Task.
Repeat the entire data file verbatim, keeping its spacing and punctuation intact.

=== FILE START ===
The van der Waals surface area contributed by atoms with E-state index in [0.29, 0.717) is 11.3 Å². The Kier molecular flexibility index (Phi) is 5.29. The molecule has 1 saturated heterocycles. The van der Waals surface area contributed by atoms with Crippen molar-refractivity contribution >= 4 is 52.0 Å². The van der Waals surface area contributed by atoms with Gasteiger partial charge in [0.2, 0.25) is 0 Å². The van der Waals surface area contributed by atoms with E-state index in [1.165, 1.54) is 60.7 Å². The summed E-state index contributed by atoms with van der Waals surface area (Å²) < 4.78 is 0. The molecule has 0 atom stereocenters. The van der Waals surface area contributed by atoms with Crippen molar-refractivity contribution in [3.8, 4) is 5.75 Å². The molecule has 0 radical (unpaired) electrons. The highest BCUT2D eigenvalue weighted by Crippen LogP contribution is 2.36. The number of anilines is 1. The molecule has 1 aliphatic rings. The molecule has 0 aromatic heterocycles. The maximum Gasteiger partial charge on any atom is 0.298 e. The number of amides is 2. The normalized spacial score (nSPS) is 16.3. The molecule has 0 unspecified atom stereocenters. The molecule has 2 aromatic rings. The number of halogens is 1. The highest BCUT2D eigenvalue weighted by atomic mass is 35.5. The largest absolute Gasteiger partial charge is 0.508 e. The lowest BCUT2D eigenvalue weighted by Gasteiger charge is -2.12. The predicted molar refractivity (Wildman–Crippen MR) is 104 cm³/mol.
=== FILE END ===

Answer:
The van der Waals surface area contributed by atoms with E-state index in [0.29, 0.717) is 11.3 Å². The Kier molecular flexibility index (Phi) is 5.29. The molecule has 1 saturated heterocycles. The van der Waals surface area contributed by atoms with Crippen molar-refractivity contribution >= 4 is 52.0 Å². The van der Waals surface area contributed by atoms with Gasteiger partial charge in [0.2, 0.25) is 0 Å². The van der Waals surface area contributed by atoms with E-state index in [1.165, 1.54) is 60.7 Å². The summed E-state index contributed by atoms with van der Waals surface area (Å²) < 4.78 is 0. The molecule has 0 atom stereocenters. The van der Waals surface area contributed by atoms with Crippen molar-refractivity contribution in [3.8, 4) is 5.75 Å². The molecule has 0 radical (unpaired) electrons. The highest BCUT2D eigenvalue weighted by Crippen LogP contribution is 2.36. The number of anilines is 1. The molecule has 1 aliphatic rings. The molecule has 0 aromatic heterocycles. The maximum Gasteiger partial charge on any atom is 0.298 e. The number of amides is 2. The normalized spacial score (nSPS) is 16.3. The molecule has 0 unspecified atom stereocenters. The molecule has 2 aromatic rings. The number of halogens is 1. The highest BCUT2D eigenvalue weighted by atomic mass is 35.5. The largest absolute Gasteiger partial charge is 0.508 e. The lowest BCUT2D eigenvalue weighted by Gasteiger charge is -2.12. The predicted molar refractivity (Wildman–Crippen MR) is 104 cm³/mol.